In 1955 my husband got a job in Las Vegas working at gardening at the Desert Inn, and in the spring of 1956 Delwin and I moved down there to be with him. We rented and lived in the heart of Las Vegas for three months, then in September we bought a home in North Las Vegas and stayed there until September 6, 1958, at which time we sold our home and moved to St. George where we are living now.

While in Las Vegas I taught a Sunday School class, then when we moved to North Las Vegas, I taught the 2nd year Bee Hive girls all the time I was there, and went to Relief Society and was a Relief Society teacher which I enjoyed very much.

Since we arrived in St. George, my husband has had work for David Schmutz taking care of turkeys. I don't like this job so much, as he has to work too hard. We would have stayed longer in Las Vegas but he was running the greenhouse at the Desert Inn and was too wet too much, and he got arthritis so bad that he had to quit. And as he couldn't seem to find anything else down there, we came back to Utah. We love living in Utah although we miss the many good true friends we left in Las Vegas, and we loved going to church there. People there had to really live their religion as there were so many non L.D.S. on every side watching the Mormons so closely.

May 21, 1976:

I am at last getting back to writing this story. It seems like something else came along to take my time or I would just forget to do it.

We loved our home in St. George so much, and were so happy here together. We planted trees and grape vines, shrubs and lots of flowers. Thomas surely had a "green thumb" as they say, and every year your place got nicer and prettier. We always had a good garden and in time some fruit which we enjoyed when it didn't freeze in the spring. One time when the home teachers came, they said our yard looked like a park, that is the way Thomas wanted it to look.

When Thomas was working for Dave Schmutz taking care of turkeys and chickens, we lived at the ranch which is around 8 miles north of the St. George trash dump. There was a trailer house there which we lived in in the summer. Then when Thomas was 62 years young he went on social security. Dave didn't like it, but Thomas had been in a couple of accidents. One before we left Hurricane and one while going to Dave's ranch, and he didn't want to have to keep working so hard.

Then in time he was a guard at a crossing where school children crossed--it was around in front of Metcalf Mortuary. In 1963 while rescuing a 7-year old girl from being killed, a car hit him on the back of both legs as he grabbed the girl and turned. His legs looked like pounded liver. The driver of the car was a student coming from Santa Clara and instead of looking where he was going, he was waving to a girl coming from the north. Thomas also had a skull fracture which left him with a headache for the rest of his life. He also had other cuts and bruises. The boy's insurance company was determined not to pay any insurance on it. We had Mr. Ellis Pickett for our lawyer, and he certainly was a good one. We were over three years getting the settlement. We were in court here in St. George twice, then had to go to Salt Lake. Up there they ruled in our favor and that insurance company had to pay. They sent one check and Mr. Pickett sent word right back that he meant all of it. He had them pay so much, besides the $10,000 from the time the first court was held here, and they paid too. Our check amounted to around $8099.13.. Of course, Mr. Pickett took his share out before we got ours. We had even borrowed money from him for necessary things, he was so sure he could get it. Thomas had taken a little policy from Combined Insurance Company which amounted to $520, when he was school guard, we hadn't had it very long, but it surely did help out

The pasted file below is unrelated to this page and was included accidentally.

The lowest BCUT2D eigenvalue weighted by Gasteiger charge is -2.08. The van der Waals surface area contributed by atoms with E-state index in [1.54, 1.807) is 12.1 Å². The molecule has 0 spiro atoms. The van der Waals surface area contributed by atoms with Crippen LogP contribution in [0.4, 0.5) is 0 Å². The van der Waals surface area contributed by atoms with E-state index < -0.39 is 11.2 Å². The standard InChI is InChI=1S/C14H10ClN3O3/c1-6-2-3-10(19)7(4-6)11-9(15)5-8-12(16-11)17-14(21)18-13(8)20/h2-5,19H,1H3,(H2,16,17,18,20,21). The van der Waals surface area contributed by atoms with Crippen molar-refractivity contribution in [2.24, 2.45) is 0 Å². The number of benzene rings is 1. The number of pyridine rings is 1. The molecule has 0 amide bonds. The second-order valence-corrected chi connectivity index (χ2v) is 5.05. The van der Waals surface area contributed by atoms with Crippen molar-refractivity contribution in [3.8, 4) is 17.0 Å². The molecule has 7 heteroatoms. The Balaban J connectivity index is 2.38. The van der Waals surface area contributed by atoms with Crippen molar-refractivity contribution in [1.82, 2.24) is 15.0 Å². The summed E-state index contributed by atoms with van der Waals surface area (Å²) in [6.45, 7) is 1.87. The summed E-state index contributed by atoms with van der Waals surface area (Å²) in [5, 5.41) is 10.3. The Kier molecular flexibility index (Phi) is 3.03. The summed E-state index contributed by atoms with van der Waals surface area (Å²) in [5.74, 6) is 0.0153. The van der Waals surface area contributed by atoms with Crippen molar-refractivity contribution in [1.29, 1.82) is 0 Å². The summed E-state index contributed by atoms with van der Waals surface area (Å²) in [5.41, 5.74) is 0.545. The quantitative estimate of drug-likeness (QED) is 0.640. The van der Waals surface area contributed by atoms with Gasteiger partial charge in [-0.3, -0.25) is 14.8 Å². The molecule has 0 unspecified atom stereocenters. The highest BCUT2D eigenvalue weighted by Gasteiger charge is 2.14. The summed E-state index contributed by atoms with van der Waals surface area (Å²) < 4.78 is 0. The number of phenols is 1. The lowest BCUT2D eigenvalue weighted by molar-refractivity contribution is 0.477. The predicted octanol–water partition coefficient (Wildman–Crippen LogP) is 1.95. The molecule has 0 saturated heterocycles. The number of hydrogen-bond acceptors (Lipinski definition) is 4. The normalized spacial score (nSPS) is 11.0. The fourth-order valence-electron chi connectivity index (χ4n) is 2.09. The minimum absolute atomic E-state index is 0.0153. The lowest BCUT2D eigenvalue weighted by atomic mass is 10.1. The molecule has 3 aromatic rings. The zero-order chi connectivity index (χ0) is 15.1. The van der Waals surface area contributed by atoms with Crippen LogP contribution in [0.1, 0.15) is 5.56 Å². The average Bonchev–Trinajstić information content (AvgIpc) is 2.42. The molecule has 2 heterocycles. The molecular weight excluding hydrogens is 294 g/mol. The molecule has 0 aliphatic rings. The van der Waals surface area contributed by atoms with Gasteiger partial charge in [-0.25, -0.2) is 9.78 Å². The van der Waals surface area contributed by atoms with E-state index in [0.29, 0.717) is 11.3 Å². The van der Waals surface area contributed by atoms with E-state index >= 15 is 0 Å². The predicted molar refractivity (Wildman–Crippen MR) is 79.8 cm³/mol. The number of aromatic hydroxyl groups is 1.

With the settlement check, we finished paying for our home and caught up on everything and helped our kids a little, and helped Delwin and Alice get married. Thomas got another custodian job taking care of a seminary around 1970, he was doing that when in February 1972 he had a heart attack, and died 10 days later on the 19th.

I have missed my dear husband so much, in fact I didn't think I could live without him. I surely didn't expect to be here going on 5 years now, but when I got over the terrible shock of his going a little, I would say, "I'm not the only woman who has lost her husband, and if they can stand it, so can I." We had such a good life together, traveled around a lot, going to Yellowstone Park with George Shamo, wife, and daughter Sharon. We took our time and took in all the sights and places of interest. We went to California with Melba, Henry and Cindy who was around 1 year old. Then we took a trailerhouse pulled by the Empey car, we took food along and cooked as we camped, as we did on the Yellowstone trip. We had so much fun both times.

We have gone pine nut gathering together since coming to St. George. I always stayed home and took care of the family and the jobs so Thomas could go with his men friends while over to Hurricane. In those days he could gather 100 lbs of pine nuts in a day, his companions could too.

We went rabbit hunting, rock hunting, prospecting, deer hunting and fishing together. I didn't shoot deer, but I fished when Thomas helped me get the line out. I sure got a thrill when I was pulling fish in.

After we came to St. George, we both went pine nut gathering. We put our big tent, camp stove, big 10-gallon can, bedding, dishes, card table, and etc. in our pickup, and went out in the hills.

We made quite a lot of money especially while in Hurrricane with the pine nuts, among other things we bought a 50-gallon electric water heater, also our first freezer which we were so happy to have, we got our first refrigerator a few years before that. I made a lot of ice cream with junket, as we had lots of cream and eggs. We surely enjoyed that.

It was so good when we finally got electricity and didn't have to depend entirely on coal oil lamps. We used copper boilers to boil our laundry, that is the white clothes, and used wash boards to get them ready for boiling, it seemed so good when we had electric washers.